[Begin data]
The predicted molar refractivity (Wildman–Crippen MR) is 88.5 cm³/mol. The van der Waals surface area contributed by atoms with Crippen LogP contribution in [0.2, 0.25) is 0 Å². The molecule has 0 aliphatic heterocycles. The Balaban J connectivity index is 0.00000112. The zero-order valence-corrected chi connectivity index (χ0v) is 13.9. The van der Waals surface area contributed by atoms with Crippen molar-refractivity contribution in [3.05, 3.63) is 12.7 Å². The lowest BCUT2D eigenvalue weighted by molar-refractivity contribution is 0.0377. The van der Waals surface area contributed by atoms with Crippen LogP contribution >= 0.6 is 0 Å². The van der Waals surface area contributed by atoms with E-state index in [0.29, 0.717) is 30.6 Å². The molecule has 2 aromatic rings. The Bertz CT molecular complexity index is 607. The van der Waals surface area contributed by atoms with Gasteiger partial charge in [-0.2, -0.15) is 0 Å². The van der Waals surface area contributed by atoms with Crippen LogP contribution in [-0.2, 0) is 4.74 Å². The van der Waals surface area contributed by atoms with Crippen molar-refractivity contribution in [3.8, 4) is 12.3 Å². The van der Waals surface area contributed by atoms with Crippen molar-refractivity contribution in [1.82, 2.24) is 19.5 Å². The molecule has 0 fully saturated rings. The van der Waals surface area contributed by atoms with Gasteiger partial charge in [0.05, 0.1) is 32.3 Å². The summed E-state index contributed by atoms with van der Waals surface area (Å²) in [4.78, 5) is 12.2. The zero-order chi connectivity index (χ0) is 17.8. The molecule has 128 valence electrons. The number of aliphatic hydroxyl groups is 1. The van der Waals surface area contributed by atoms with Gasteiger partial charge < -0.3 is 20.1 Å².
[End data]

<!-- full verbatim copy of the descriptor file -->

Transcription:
The predicted molar refractivity (Wildman–Crippen MR) is 88.5 cm³/mol. The van der Waals surface area contributed by atoms with Crippen LogP contribution in [0.2, 0.25) is 0 Å². The molecule has 0 aliphatic heterocycles. The Balaban J connectivity index is 0.00000112. The zero-order valence-corrected chi connectivity index (χ0v) is 13.9. The van der Waals surface area contributed by atoms with Crippen molar-refractivity contribution in [3.05, 3.63) is 12.7 Å². The lowest BCUT2D eigenvalue weighted by molar-refractivity contribution is 0.0377. The van der Waals surface area contributed by atoms with Crippen LogP contribution >= 0.6 is 0 Å². The van der Waals surface area contributed by atoms with E-state index in [0.29, 0.717) is 30.6 Å². The molecule has 2 aromatic rings. The Bertz CT molecular complexity index is 607. The van der Waals surface area contributed by atoms with Gasteiger partial charge in [-0.2, -0.15) is 0 Å². The van der Waals surface area contributed by atoms with Crippen LogP contribution in [-0.2, 0) is 4.74 Å². The van der Waals surface area contributed by atoms with Crippen molar-refractivity contribution in [3.8, 4) is 12.3 Å². The van der Waals surface area contributed by atoms with Crippen molar-refractivity contribution in [1.82, 2.24) is 19.5 Å². The molecule has 0 fully saturated rings. The van der Waals surface area contributed by atoms with Gasteiger partial charge in [0.05, 0.1) is 32.3 Å². The summed E-state index contributed by atoms with van der Waals surface area (Å²) in [4.78, 5) is 12.2. The zero-order chi connectivity index (χ0) is 17.8. The molecule has 128 valence electrons. The number of aliphatic hydroxyl groups is 1. The van der Waals surface area contributed by atoms with Gasteiger partial charge < -0.3 is 20.1 Å².